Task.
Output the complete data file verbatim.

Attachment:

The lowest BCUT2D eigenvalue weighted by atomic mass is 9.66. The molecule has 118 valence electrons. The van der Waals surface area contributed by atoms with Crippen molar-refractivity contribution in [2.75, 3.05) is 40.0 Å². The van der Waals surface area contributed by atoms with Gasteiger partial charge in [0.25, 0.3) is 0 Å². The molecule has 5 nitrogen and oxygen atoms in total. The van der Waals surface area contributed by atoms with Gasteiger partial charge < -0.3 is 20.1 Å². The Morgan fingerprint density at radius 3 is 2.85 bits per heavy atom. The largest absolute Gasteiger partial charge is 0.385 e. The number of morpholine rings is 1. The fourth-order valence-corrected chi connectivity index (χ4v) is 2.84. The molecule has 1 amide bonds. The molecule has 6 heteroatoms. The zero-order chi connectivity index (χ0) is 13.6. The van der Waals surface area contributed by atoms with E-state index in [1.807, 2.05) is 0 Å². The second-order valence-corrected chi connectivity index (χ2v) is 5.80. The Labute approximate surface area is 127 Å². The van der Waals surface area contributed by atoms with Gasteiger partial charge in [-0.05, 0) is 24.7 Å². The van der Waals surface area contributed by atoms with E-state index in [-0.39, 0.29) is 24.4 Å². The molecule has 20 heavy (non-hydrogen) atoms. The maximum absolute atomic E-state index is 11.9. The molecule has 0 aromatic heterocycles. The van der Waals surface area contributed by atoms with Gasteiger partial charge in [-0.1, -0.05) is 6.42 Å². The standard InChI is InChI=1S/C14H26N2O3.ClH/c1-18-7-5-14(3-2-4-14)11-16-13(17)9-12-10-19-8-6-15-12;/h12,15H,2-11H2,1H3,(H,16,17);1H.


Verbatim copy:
The lowest BCUT2D eigenvalue weighted by atomic mass is 9.66. The molecule has 118 valence electrons. The van der Waals surface area contributed by atoms with Crippen molar-refractivity contribution in [2.75, 3.05) is 40.0 Å². The van der Waals surface area contributed by atoms with Gasteiger partial charge in [0.25, 0.3) is 0 Å². The molecule has 5 nitrogen and oxygen atoms in total. The van der Waals surface area contributed by atoms with Gasteiger partial charge < -0.3 is 20.1 Å². The Morgan fingerprint density at radius 3 is 2.85 bits per heavy atom. The largest absolute Gasteiger partial charge is 0.385 e. The number of morpholine rings is 1. The fourth-order valence-corrected chi connectivity index (χ4v) is 2.84. The molecule has 1 amide bonds. The molecule has 6 heteroatoms. The zero-order chi connectivity index (χ0) is 13.6. The van der Waals surface area contributed by atoms with E-state index in [1.807, 2.05) is 0 Å². The second-order valence-corrected chi connectivity index (χ2v) is 5.80. The Labute approximate surface area is 127 Å². The van der Waals surface area contributed by atoms with Gasteiger partial charge in [-0.05, 0) is 24.7 Å². The van der Waals surface area contributed by atoms with E-state index in [-0.39, 0.29) is 24.4 Å². The molecule has 20 heavy (non-hydrogen) atoms. The maximum absolute atomic E-state index is 11.9. The molecule has 0 aromatic heterocycles. The van der Waals surface area contributed by atoms with Gasteiger partial charge in [-0.1, -0.05) is 6.42 Å². The standard InChI is InChI=1S/C14H26N2O3.ClH/c1-18-7-5-14(3-2-4-14)11-16-13(17)9-12-10-19-8-6-15-12;/h12,15H,2-11H2,1H3,(H,16,17);1H.